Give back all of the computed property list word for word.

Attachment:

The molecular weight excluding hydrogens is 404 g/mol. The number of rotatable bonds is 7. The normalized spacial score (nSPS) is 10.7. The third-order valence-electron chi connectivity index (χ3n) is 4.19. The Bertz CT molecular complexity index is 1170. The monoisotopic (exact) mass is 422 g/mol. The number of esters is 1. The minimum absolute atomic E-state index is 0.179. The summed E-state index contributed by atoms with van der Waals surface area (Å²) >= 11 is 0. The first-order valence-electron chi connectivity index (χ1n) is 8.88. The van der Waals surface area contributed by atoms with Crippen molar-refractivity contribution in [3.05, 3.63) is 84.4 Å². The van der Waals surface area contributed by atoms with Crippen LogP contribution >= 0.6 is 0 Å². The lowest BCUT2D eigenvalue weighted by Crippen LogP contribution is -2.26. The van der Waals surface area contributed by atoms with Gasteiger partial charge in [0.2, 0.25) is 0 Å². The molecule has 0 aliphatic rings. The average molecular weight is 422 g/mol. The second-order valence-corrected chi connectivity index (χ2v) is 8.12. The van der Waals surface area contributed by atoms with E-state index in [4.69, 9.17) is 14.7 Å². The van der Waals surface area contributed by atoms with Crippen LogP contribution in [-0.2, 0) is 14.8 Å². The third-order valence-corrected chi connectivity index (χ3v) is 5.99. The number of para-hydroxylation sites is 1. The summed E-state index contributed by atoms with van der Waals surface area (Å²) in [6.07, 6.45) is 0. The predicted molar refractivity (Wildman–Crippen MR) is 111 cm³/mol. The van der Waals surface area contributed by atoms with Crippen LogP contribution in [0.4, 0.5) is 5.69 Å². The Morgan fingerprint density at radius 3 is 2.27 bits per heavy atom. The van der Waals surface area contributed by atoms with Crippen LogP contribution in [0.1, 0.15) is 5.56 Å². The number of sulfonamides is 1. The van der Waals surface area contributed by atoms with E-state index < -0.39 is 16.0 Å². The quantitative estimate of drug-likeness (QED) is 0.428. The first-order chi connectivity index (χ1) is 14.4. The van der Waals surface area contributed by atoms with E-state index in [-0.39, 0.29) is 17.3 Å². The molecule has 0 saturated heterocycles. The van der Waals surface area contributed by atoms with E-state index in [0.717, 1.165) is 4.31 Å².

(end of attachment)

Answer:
The molecular weight excluding hydrogens is 404 g/mol. The number of rotatable bonds is 7. The normalized spacial score (nSPS) is 10.7. The third-order valence-electron chi connectivity index (χ3n) is 4.19. The Bertz CT molecular complexity index is 1170. The monoisotopic (exact) mass is 422 g/mol. The number of esters is 1. The minimum absolute atomic E-state index is 0.179. The summed E-state index contributed by atoms with van der Waals surface area (Å²) >= 11 is 0. The first-order valence-electron chi connectivity index (χ1n) is 8.88. The van der Waals surface area contributed by atoms with Crippen molar-refractivity contribution in [3.05, 3.63) is 84.4 Å². The van der Waals surface area contributed by atoms with Crippen LogP contribution >= 0.6 is 0 Å². The lowest BCUT2D eigenvalue weighted by Crippen LogP contribution is -2.26. The van der Waals surface area contributed by atoms with Gasteiger partial charge in [0.2, 0.25) is 0 Å². The molecule has 0 aliphatic rings. The average molecular weight is 422 g/mol. The second-order valence-corrected chi connectivity index (χ2v) is 8.12. The van der Waals surface area contributed by atoms with E-state index in [4.69, 9.17) is 14.7 Å². The van der Waals surface area contributed by atoms with Crippen LogP contribution in [-0.2, 0) is 14.8 Å². The third-order valence-corrected chi connectivity index (χ3v) is 5.99. The number of para-hydroxylation sites is 1. The summed E-state index contributed by atoms with van der Waals surface area (Å²) in [6.07, 6.45) is 0. The predicted molar refractivity (Wildman–Crippen MR) is 111 cm³/mol. The van der Waals surface area contributed by atoms with Crippen LogP contribution in [0.4, 0.5) is 5.69 Å². The Morgan fingerprint density at radius 3 is 2.27 bits per heavy atom. The van der Waals surface area contributed by atoms with Crippen LogP contribution in [0.1, 0.15) is 5.56 Å². The number of sulfonamides is 1. The van der Waals surface area contributed by atoms with E-state index < -0.39 is 16.0 Å². The quantitative estimate of drug-likeness (QED) is 0.428. The first-order chi connectivity index (χ1) is 14.4. The van der Waals surface area contributed by atoms with E-state index in [-0.39, 0.29) is 17.3 Å². The molecule has 0 saturated heterocycles. The van der Waals surface area contributed by atoms with E-state index in [0.717, 1.165) is 4.31 Å².